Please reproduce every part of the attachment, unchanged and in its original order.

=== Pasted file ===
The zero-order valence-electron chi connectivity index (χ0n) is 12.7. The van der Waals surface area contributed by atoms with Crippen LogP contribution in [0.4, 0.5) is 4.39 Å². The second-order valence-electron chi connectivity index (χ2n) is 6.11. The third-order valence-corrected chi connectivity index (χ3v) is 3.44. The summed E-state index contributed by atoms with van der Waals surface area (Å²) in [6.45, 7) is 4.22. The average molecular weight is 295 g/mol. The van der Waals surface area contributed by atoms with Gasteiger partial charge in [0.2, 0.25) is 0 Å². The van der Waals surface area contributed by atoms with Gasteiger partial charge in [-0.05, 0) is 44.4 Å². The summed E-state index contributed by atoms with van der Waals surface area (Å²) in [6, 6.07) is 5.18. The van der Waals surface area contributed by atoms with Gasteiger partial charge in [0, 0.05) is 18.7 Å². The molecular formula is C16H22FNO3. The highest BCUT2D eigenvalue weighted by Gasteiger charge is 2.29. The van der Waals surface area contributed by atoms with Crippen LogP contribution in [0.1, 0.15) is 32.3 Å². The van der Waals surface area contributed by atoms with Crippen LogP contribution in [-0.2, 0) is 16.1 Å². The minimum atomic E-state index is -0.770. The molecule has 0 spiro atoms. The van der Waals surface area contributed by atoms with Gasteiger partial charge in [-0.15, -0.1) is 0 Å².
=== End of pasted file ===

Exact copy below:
The zero-order valence-electron chi connectivity index (χ0n) is 12.7. The van der Waals surface area contributed by atoms with Crippen LogP contribution in [0.4, 0.5) is 4.39 Å². The second-order valence-electron chi connectivity index (χ2n) is 6.11. The third-order valence-corrected chi connectivity index (χ3v) is 3.44. The summed E-state index contributed by atoms with van der Waals surface area (Å²) in [6.45, 7) is 4.22. The average molecular weight is 295 g/mol. The van der Waals surface area contributed by atoms with Gasteiger partial charge in [0.2, 0.25) is 0 Å². The van der Waals surface area contributed by atoms with Gasteiger partial charge in [-0.05, 0) is 44.4 Å². The summed E-state index contributed by atoms with van der Waals surface area (Å²) in [6, 6.07) is 5.18. The van der Waals surface area contributed by atoms with Gasteiger partial charge in [0, 0.05) is 18.7 Å². The molecular formula is C16H22FNO3. The highest BCUT2D eigenvalue weighted by Gasteiger charge is 2.29. The van der Waals surface area contributed by atoms with Crippen LogP contribution in [0.1, 0.15) is 32.3 Å². The van der Waals surface area contributed by atoms with Crippen LogP contribution in [-0.2, 0) is 16.1 Å². The minimum atomic E-state index is -0.770. The molecule has 0 spiro atoms. The van der Waals surface area contributed by atoms with Gasteiger partial charge in [-0.15, -0.1) is 0 Å².